Editor’s Note: Seacoast Paddleboard Club’s Paddler Profile Series highlights the different personalities that make our paddling community so great! If you would like to be featured, please complete this profile.
Where are you from? (Hometown)
Providence, Rhode Island.
How long have you been paddling? How did you get started?
I’ve spent the past 5 years down at water level with the other prone-doggies. On a whim (read: looking for a way to build and maintain strength and endurance for surfing and to simply spend more time in the water) I decided to pick up a prone. It was the best decision I could have made and would highly recommend everyone standing promptly lay down… just ask Nick Brown 😉
Where is Your Favorite Place to Paddle and Why?
Most recently, I’ve felt my chakras aligning on the prone at Braveboat Harbor in waist to head high swell. For me, there’s nothing better than a 20-30 minute paddle through a wildlife refuge to then arrive at a perfect left point break all to yourself. It feels like a dream every single time.
And when the swell is down, I’ve gotten great pleasure taking the short paddle down Chauncey Creek to Pepperell Cove, stopping off for a quick workout on one of the secluded beaches on the west side of Gerrish Island, then heading back in the same direction.
And I’d be remiss not to mention the downwinder from Seapoint Beach in Kittery to Nubble Light in York. Catch the right wind-swell combo and you’re just catching runners the entire time.
Crazy to think that all three of these paddles take off within a mile of each other. How lucky we are to live in this place!!
Do you have a favorite board? What is it and why do you love it?
Probably my 12′ Bark Commander prone. And I can’t forget my 9’8″ Hanlon log. Oh, and the 7’0″ Humberston that I don’t ride enough. Aaaaand I suppose the 4′ Limey bellyboard I picked up last fall. And who doesn’t love a set of fins and a hand plane?!?! Hrrrmmmmm, I sense a pattern here. I suppose it’s whatever board is underneath me at the time.
But really, my favorite board is probably (definitely?) my prone. I can do anything on it, from long open-ocean distance paddles to catching knee-high peelers at the local beach break. For me, it’s close enough to the ideal “one-board quiver”.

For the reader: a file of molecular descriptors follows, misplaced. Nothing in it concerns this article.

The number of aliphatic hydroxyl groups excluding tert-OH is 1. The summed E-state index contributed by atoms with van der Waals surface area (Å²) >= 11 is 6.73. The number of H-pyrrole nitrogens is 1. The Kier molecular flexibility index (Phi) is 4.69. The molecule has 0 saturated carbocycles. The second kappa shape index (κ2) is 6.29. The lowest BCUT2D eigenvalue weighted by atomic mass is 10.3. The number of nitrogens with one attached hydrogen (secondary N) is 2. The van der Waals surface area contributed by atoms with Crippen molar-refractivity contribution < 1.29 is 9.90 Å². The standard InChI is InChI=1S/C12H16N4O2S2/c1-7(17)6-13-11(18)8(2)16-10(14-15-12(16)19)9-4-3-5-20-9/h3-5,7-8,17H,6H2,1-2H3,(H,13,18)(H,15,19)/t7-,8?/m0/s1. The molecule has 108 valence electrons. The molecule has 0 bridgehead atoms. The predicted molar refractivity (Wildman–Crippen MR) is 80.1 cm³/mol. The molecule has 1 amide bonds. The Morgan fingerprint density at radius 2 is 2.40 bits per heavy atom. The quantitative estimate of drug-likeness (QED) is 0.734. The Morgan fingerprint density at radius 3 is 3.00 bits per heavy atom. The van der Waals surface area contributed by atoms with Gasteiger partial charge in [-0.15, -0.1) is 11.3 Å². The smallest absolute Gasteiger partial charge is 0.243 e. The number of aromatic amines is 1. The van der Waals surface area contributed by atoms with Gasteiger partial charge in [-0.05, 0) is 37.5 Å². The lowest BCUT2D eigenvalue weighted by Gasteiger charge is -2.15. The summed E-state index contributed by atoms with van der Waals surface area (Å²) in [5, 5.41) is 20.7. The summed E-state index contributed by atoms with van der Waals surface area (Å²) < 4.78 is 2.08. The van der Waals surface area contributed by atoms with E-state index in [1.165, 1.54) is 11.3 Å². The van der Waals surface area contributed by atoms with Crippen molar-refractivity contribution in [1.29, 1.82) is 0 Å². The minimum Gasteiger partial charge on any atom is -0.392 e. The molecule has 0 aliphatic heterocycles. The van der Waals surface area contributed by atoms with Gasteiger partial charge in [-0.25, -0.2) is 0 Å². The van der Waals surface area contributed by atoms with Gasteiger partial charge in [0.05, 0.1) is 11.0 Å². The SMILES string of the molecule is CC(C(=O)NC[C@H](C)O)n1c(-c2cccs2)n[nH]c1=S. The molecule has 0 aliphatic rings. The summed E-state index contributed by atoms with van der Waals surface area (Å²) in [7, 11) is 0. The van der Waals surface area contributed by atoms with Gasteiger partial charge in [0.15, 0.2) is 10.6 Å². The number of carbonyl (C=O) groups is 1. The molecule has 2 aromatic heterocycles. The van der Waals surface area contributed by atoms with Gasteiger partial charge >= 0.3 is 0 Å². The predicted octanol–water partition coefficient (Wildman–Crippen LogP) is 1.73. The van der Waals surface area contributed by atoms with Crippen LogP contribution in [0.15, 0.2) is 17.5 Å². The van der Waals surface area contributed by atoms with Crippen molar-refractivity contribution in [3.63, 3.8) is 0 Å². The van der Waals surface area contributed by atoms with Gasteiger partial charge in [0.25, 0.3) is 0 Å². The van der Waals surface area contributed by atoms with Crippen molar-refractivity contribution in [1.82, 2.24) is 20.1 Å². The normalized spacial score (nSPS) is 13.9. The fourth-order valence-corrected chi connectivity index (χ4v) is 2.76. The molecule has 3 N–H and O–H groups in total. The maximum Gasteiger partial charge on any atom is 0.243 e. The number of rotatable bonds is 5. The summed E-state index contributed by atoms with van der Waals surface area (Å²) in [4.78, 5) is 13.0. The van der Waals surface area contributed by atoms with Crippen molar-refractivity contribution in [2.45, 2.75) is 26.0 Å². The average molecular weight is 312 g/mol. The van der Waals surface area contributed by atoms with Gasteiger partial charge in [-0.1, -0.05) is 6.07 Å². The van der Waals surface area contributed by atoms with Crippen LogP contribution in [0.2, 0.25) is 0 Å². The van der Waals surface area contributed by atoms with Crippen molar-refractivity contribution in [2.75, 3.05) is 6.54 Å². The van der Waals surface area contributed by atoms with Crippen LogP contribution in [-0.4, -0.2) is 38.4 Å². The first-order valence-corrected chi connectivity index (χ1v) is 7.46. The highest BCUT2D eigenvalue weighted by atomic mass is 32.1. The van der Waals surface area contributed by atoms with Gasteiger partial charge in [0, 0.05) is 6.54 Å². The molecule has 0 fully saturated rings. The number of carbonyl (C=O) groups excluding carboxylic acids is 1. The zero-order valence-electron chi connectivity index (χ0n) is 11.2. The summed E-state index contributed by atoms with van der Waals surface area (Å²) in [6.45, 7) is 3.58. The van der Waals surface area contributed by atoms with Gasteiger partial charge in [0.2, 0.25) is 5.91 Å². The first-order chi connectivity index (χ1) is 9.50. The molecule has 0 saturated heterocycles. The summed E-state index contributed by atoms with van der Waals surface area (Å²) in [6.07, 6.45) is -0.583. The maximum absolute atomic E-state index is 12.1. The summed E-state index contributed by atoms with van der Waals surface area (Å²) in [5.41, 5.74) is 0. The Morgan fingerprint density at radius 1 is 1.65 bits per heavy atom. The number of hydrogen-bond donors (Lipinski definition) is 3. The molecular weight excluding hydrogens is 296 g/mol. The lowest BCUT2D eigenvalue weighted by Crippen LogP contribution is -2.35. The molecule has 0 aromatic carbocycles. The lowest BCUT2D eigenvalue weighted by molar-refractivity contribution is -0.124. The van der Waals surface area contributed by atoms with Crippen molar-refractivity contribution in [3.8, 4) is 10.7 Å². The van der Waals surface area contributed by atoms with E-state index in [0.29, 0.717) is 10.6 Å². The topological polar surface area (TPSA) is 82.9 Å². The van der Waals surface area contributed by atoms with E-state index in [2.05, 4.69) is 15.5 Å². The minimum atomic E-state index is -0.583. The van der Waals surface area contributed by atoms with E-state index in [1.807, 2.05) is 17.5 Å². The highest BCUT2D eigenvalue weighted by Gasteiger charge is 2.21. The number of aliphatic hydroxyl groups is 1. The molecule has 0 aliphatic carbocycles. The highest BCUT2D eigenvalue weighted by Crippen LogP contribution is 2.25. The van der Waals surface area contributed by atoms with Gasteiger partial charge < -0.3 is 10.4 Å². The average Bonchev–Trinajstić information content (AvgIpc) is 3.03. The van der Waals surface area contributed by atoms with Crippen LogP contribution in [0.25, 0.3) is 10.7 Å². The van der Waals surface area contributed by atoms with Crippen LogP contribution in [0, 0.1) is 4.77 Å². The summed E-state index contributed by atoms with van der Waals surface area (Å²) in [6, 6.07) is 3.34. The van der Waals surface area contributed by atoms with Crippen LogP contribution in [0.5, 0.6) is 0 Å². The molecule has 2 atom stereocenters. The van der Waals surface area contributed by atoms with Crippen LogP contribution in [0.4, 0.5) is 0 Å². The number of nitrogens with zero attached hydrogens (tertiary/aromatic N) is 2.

Do you have a favorite paddle board event? What is it and why is it your favorite? (i.e. Blackburn Challenge, Chattajack, IOS Invitational)
I’ve generally avoided the competitive/organized paddle world (for better or worse), so the only paddle board event I know is the IOS Invitational, which I’ve done twice. Each time was an absolute delight, given the wildly different conditions. My favorite is meeting up with all the paddlers once we get back to shore in Rye and celebrating the safe crossing together.
If you could take a paddling trip anywhere in the world where would you go and why?
Hawaii ’21, because Nick Brown is going. And because it’s Hawaii.
Have you changed boards/paddles/equipment since you started? If so, why?
Nope. I’m a firm believer in training the body first and thinking about equipment later. For this, I’ve stuck to my Bark Commander since I’ve started and will ride that thing until I outgrow it (which won’t happen) or it doesn’t float anymore. It’s also a truly amazing board, so why get rid of it?
Do you have any advice to new paddlers?
Respect the water, weather, other paddlers, and the environment in which you are paddling. And don’t take it too seriously. We’re just floating, after all.
How long have you been a Seacoast Paddleboard Club Member? How did you first hear about SPC? Why did you join?
This will be my 5th year as an SPC member. I actually learned of SPC while I was out on a solo paddle and ran across a few group members who told me to come join on Tuesday evenings, so I did! And, I suppose, the rest is history.
What do you like most about SPC?
The best part of SPC is it’s welcoming atmosphere and camaraderie. Pulling up on Tuesday evenings or Sunday mornings to the community paddles feels like meeting a big group of friends. I love that there are a variety of skill levels at every paddle, so you can always find someone to push you along and help sharpen your skills (or just mosey along and talk to). Just thinking about these weekly events and the people who attend is giving me a warm feeling inside 🙂 Thanks to Chris and the SPC leadership for growing this organization over the years. It’s provided me with a great sense of community and I’m looking forward to many more years of that.
What is your favorite non-paddle thing to do?
Too many to list, but mostly coffee, biking, skiing, cooking, reading, gardening, and just generally being outside. I’ve also grown quite fond of wood working, but there’s a daunting amount to learn there, so I’ll probably stick to making frames and headboards.